While the Max tire pressure stamped is also the PSI that allows for the maximum load capacity of the tire that has nothing to do with your average bike, let's say hypothetically that the max load index of the front tire is 860 lbs and the max load for the rear is 1201 lbs (2061 lbs total) but yet the bike has a gross max weight rating (loaded all-up) of just 992 lbs, you don't need nor would you generally want to run the tires at their MAX PSI.I've heard that information a bit differently from a Michelin tech. The pressure stamped on the side of the tire is the pressure at which the tire has it's best load carrying ability. Any more pressure than that does not increase the load it can carry.
It's hard to argue against going with what's stamped on the swing arm of your bike. However, my feeling on that is that is the pressure BMW engineers (and lawyers) want in the tire when the bike is fully loaded at it's max vehicle weight. If you buy in to that assumption, then does it not make sense that you'd get better performance and tire life from the tires running a slightly lower pressure if the bike is not fully at its max weight?
How many of us are wearing out out tires in the middles? Is that situation made better or worse by inflating the tire to the swing arm listed pressure vs. say, about 10% less?
My personal data for this rationale comes from having three different BMW bikes, an S1000RR, K1600GT, and the 1200GS LC. I've gotten great performance on all these bikes running pressures less than recommended by the manual or swing arm sticker. The 1600GT recommended 42/42. I ran that bike for tens of thousands of miles at 38/38. My S1000RR recommended 36 front/42 rear. The dunlop tech (and California Superbike school) recommends 31F/29R for the track and I ran 3 psi more for the street on each end. On my GS running TKC80 tires, I run them in the mid-20's off road and in the mid-30s on road.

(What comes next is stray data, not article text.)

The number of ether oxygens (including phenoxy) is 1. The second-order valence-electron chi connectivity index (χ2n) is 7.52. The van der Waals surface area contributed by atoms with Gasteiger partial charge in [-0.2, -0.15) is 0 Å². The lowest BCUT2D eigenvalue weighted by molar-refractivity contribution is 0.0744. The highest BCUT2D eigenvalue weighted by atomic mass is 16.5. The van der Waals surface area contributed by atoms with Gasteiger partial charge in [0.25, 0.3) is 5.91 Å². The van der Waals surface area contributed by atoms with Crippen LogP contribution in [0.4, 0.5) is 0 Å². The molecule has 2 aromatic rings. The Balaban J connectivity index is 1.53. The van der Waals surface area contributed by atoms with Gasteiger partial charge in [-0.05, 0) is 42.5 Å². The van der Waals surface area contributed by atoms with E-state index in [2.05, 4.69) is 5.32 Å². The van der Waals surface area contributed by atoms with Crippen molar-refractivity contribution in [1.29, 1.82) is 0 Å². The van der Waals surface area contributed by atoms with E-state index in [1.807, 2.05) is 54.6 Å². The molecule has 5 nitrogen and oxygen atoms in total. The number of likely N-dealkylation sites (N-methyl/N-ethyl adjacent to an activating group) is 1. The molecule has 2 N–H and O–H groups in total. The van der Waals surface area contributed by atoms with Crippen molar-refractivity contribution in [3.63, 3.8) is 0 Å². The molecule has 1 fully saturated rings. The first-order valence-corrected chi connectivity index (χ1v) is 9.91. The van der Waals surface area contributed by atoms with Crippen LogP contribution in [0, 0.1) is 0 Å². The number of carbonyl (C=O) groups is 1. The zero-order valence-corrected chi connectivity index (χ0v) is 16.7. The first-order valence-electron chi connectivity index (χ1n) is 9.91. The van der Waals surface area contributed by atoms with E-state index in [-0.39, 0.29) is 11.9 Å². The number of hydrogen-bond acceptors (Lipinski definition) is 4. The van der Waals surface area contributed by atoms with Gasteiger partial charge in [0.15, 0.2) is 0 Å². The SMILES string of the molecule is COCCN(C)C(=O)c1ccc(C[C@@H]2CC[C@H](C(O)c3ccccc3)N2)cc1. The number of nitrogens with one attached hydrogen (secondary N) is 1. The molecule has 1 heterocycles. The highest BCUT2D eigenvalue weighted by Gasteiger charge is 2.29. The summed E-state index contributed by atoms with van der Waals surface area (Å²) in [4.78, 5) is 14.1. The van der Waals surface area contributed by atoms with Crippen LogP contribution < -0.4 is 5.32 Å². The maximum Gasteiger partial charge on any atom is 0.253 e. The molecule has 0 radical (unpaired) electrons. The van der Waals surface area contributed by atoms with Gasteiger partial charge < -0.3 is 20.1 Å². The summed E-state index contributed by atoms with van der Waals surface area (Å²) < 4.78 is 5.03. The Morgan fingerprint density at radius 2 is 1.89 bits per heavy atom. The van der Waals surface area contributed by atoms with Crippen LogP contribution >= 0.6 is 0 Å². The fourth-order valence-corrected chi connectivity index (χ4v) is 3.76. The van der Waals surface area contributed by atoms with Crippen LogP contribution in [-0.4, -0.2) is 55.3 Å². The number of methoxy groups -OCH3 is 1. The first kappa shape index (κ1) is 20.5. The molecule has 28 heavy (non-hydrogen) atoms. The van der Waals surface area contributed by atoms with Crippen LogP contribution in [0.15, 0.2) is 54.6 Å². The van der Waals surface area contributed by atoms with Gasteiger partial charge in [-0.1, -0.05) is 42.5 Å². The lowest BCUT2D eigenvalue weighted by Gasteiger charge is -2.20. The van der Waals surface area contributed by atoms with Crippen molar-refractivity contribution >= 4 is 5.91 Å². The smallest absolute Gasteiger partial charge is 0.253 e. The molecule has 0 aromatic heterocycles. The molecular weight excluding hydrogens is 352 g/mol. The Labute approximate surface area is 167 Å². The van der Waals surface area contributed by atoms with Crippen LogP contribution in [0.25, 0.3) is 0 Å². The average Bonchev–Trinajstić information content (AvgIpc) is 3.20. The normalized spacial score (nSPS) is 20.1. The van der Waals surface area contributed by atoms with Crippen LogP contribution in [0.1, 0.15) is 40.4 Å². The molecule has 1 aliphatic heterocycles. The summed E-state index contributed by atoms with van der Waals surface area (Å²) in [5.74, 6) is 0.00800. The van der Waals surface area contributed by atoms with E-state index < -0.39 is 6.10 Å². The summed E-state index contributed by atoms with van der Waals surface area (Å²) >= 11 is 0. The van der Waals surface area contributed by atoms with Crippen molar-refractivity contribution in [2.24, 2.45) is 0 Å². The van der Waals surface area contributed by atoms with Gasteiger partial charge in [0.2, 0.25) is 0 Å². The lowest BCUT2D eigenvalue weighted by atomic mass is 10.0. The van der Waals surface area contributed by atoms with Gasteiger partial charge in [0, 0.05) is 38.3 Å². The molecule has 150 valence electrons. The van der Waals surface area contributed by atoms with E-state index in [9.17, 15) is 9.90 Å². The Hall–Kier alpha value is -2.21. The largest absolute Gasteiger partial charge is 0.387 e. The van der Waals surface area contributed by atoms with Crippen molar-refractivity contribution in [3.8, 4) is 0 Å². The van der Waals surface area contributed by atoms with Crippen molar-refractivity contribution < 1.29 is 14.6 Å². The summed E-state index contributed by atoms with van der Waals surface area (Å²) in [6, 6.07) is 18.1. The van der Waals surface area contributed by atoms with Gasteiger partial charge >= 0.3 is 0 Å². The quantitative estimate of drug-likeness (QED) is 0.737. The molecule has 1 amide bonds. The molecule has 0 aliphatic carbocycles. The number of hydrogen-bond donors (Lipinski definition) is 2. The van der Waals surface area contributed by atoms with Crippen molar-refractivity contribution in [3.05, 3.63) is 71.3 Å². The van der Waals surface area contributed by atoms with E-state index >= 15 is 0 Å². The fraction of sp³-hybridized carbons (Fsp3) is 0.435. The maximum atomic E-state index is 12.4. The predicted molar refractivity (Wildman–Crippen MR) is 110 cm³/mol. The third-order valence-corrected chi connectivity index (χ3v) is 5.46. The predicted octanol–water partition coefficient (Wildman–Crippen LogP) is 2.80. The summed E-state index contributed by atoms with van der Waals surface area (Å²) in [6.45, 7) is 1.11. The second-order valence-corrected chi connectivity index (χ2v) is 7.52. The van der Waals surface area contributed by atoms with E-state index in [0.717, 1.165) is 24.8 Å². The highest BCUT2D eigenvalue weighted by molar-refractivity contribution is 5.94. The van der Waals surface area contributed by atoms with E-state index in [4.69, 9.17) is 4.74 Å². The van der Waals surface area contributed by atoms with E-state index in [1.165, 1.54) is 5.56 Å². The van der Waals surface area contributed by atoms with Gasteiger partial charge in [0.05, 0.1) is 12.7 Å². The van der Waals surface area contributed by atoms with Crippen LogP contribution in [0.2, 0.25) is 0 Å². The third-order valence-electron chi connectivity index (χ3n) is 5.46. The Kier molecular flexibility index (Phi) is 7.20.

I have the pro mode plug in mine and run it in Enduro Pro off-road. That mode turns off the tire warnings on the dash in the acknowledgement that riding off-road will typically have the tires aired down below their alarm thresholds.
My advice is to do whatever puts your mind at ease but don't sweat a few psi here and there.
All of us wear out tires in the middle, I find that the road tires I use (Michelin Anakee III and Pilot Road 4's) both last longer with slightly more pressure than BMW recommends.